My name is Sherlock Holmes. It is my business to know what other people don’t know.
Summary – Consulting detective Sherlock Holmes applies his genius for deduction to a series of elaborate crimes, all the while locked in a battle of wits with the diabolical Professor Moriarty. He is watched and chronicled by his friend, the loyal Dr. Watson.
The Perfect Drink – We recommend a hot mug of Rooibos tea, with its earthy tones of tobacco and smoke. Holmes smokes very deliberately in the course of his investigations – in The Red Headed League, he tells Watson that ‘it is quite a three pipe problem, and I beg that you won’t speak to me for fifty minutes’. As well as evoking Holmes’s pipe smoke, a Rooibos tea has a deep and complex flavour – malty, nutty, smoky, with a fleeting note of caramel. It’s an ideal match for the complicated and enigmatic detective. You could mellow your complex Rooibos with a swirl of milk, just as the stable Dr. Watson counterbalances the darkly intelligent Holmes.
The Perfect Snack – Holmes is known for his ability to deny his bodily needs in the service of a case. However, in his quieter moments, he appears to have a very hearty appetite – in the course of the stories, he tucks into sandwiches, beer, beef, tinned peach and curried chicken! In particular, the stories are peppered with breakfasts. Holmes and Watson often greet new clients or read the papers over strong coffee and hot scrambled eggs. There is something distinctly Holmesian about a good breakfast – think piping hot English muffins or thickly sliced toast, topped with melting butter and lashings of strawberry jam. Eggs are something that Holmes takes very seriously – in The Problem of Thor Bridge, Holmes refuses to discuss new information with Watson until ‘you have consumed the two hard-boiled eggs with which our new cook has favoured us.’ We recommend that you pair your toast with a boiled egg, the yolk runny and sprinkled with a little salt. Finish with plenty of strong tea and coffee.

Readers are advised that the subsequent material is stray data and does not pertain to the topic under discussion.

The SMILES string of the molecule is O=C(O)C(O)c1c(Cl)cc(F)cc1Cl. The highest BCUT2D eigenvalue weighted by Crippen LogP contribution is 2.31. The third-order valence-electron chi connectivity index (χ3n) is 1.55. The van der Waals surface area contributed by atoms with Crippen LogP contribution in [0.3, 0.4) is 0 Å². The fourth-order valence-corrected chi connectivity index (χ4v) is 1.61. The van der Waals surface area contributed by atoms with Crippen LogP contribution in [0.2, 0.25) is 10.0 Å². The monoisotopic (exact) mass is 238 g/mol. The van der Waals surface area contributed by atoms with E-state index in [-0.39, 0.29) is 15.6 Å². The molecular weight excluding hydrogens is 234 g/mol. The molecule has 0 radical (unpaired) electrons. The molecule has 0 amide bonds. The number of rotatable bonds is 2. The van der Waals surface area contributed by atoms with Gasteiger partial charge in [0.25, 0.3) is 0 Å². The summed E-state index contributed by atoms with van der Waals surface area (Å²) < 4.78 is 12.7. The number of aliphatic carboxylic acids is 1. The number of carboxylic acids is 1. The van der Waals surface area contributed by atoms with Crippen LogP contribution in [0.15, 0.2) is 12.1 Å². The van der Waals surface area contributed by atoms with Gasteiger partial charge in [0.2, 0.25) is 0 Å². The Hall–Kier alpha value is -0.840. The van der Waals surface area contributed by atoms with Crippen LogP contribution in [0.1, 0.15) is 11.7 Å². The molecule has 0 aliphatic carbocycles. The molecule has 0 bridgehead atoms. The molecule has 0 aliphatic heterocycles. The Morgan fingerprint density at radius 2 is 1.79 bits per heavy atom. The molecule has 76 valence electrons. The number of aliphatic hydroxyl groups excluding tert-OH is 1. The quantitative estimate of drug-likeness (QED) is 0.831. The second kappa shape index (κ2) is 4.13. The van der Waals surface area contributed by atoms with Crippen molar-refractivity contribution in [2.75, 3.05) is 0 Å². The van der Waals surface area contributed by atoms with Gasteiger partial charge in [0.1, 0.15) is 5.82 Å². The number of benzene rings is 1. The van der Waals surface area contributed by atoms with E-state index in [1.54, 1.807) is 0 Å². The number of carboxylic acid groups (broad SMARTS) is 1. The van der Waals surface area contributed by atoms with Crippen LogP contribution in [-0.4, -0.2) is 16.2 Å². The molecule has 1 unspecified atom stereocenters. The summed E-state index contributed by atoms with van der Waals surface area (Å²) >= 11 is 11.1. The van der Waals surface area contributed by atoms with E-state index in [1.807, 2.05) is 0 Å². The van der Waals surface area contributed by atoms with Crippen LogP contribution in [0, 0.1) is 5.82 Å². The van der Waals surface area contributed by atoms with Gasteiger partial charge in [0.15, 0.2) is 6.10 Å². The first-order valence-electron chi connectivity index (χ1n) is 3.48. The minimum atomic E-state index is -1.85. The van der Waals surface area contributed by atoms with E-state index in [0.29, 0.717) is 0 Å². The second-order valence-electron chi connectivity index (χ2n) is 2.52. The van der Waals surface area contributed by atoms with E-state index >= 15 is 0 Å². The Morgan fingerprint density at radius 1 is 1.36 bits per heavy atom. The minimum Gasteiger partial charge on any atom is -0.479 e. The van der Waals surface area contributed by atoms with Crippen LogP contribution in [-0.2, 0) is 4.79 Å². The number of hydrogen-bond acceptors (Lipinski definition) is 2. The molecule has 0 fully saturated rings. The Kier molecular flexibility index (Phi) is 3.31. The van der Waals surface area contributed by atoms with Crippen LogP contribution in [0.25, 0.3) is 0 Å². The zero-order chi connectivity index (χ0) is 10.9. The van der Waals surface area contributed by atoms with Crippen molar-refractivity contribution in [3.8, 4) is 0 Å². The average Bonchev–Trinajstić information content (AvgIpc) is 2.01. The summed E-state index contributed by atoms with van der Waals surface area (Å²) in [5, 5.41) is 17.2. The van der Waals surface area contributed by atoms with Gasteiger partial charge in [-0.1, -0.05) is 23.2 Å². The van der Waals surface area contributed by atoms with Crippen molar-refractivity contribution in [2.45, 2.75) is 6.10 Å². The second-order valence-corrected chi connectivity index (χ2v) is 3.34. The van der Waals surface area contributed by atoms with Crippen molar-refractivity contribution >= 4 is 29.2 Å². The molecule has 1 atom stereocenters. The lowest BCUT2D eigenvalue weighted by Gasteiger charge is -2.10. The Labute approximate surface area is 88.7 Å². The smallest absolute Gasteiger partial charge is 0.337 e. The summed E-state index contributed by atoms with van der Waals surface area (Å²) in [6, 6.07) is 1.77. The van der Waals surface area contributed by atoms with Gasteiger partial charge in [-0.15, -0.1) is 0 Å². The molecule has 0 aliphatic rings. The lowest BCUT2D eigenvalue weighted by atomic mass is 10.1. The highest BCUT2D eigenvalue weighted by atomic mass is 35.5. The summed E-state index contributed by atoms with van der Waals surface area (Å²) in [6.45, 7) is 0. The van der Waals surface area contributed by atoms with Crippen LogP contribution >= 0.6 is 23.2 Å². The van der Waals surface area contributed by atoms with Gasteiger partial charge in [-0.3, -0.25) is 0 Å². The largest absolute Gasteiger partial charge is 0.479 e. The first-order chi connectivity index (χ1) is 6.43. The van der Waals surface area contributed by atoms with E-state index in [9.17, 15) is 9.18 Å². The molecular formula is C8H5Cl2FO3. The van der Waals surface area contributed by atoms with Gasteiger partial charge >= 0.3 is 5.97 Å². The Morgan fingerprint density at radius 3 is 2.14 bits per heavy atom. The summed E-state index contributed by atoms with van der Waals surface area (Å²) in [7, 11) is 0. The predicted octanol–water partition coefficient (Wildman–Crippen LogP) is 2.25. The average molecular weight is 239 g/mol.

The Perfect Place – For some reason, both the Sherlock Holmes stories and the novels of Dickens feel like Christmas reads to us. Something about cold, smoky Victorian London seems to complement the long winter evenings that precede Christmas! Wrap up warm and read Holmes by a warm fireside, while the world outside is cold, crisp and dark.
How would you read Sherlock Holmes? Let us know in the comments below! We’d love to hear from you.